May our lives proclaim your goodness
and our voices sing your praise."

Anyway, in case you have never seen it, I am including here below the Assisi Decalogue for Peace. After Pope John Paul II's monumental inter-religious gathering in Assisi in 1986, he reconvened the gathering in 2002, in direct response to the catastrophic events of the previous Fall. This was drafted and passed by delegates of 12 world religions, and 31 Christian communities, at the conclusion of the inter-religious peace summit held on 24 January 2002 in Assisi.
1. We commit ourselves to proclaiming our firm conviction that violence and terrorism are incompatible with the authentic spirit of religion, and, as we condemn every recourse to violence and war in the name of God or of religion, we commit ourselves to doing everything possible to eliminate the root causes of terrorism.

2. We commit ourselves to educating people to mutual respect and esteem, in order to help bring about a peaceful and fraternal coexistence between people of different ethnic groups, cultures and religions.

3. We commit ourselves to fostering the culture of dialogue, so that there will be an increase of understanding and mutual trust between individuals and among peoples, for these are the premise of authentic peace.

4. We commit ourselves to defending the right of everyone to live a decent life in accordance with their own cultural identity, and to form freely a family of his own.

5. We commit ourselves to frank and patient dialogue, refusing to consider our differences as an insurmountable barrier, but recognizing instead that to encounter the diversity of others can become an opportunity for greater reciprocal understanding.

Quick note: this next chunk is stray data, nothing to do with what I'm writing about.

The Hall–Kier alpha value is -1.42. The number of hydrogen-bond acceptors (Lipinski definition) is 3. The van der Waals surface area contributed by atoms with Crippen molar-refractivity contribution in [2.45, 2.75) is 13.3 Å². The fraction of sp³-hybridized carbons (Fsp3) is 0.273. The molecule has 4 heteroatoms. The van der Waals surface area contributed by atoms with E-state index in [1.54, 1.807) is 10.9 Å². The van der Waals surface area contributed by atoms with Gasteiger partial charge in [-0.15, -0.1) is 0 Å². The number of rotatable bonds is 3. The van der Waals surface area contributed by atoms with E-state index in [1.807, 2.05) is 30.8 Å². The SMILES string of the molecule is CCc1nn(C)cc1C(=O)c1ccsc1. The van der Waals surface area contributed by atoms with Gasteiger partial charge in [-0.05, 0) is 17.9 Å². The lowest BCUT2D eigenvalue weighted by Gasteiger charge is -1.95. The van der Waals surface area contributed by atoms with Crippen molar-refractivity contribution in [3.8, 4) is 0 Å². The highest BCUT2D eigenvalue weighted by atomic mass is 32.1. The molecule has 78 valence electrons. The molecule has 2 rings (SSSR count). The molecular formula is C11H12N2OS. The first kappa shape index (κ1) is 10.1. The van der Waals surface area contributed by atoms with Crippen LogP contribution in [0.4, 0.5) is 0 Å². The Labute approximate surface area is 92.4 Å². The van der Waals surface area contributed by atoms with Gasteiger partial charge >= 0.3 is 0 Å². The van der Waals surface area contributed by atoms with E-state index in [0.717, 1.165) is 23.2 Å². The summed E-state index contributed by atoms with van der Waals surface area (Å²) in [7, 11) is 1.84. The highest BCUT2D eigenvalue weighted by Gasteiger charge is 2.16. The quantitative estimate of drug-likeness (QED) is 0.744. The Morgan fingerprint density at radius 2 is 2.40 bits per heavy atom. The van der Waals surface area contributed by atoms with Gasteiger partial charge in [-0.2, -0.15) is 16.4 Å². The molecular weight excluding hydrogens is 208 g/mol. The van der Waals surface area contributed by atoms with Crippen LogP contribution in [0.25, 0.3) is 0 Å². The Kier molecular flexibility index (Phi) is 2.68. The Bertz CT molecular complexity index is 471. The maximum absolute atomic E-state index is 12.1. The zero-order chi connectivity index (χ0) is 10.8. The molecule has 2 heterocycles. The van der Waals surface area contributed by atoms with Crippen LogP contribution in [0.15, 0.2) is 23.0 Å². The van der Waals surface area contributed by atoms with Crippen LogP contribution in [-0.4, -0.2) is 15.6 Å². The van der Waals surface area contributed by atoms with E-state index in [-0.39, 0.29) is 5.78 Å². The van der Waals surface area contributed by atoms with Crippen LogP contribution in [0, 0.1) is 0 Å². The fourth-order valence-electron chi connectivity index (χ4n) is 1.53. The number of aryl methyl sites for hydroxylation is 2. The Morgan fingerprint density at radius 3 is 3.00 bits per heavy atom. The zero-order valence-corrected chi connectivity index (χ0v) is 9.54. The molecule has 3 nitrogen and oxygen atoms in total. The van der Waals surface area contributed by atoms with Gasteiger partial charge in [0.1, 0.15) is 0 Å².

6. We commit ourselves to forgiving one another for past and present errors and prejudices, and to supporting one another in a common effort both to overcome selfishness and arrogance, hatred and violence, and to learn from the past that peace without justice is no true peace.

7. We commit ourselves to taking the side of the poor and the helpless, to speaking out for those who have no voice and to working effectively to change these situations, out of the conviction that no one can be happy alone.

8. We commit ourselves to taking up the cry of those who refuse to be resigned to violence and evil, and we are desire to make every effort possible to offer the men and women of our time real hope for justice and peace.

9. We commit ourselves to encouraging all efforts to promote friendship between peoples, for we are convinced that, in the absence of solidarity and understanding between peoples, technological progress exposes the world to a growing risk of destruction and death.

10. We commit ourselves to urging leaders of nations to make every effort to create and consolidate, on the national and international levels, a world of solidarity and peace based on justice.

Let us concentrate on what we have in common!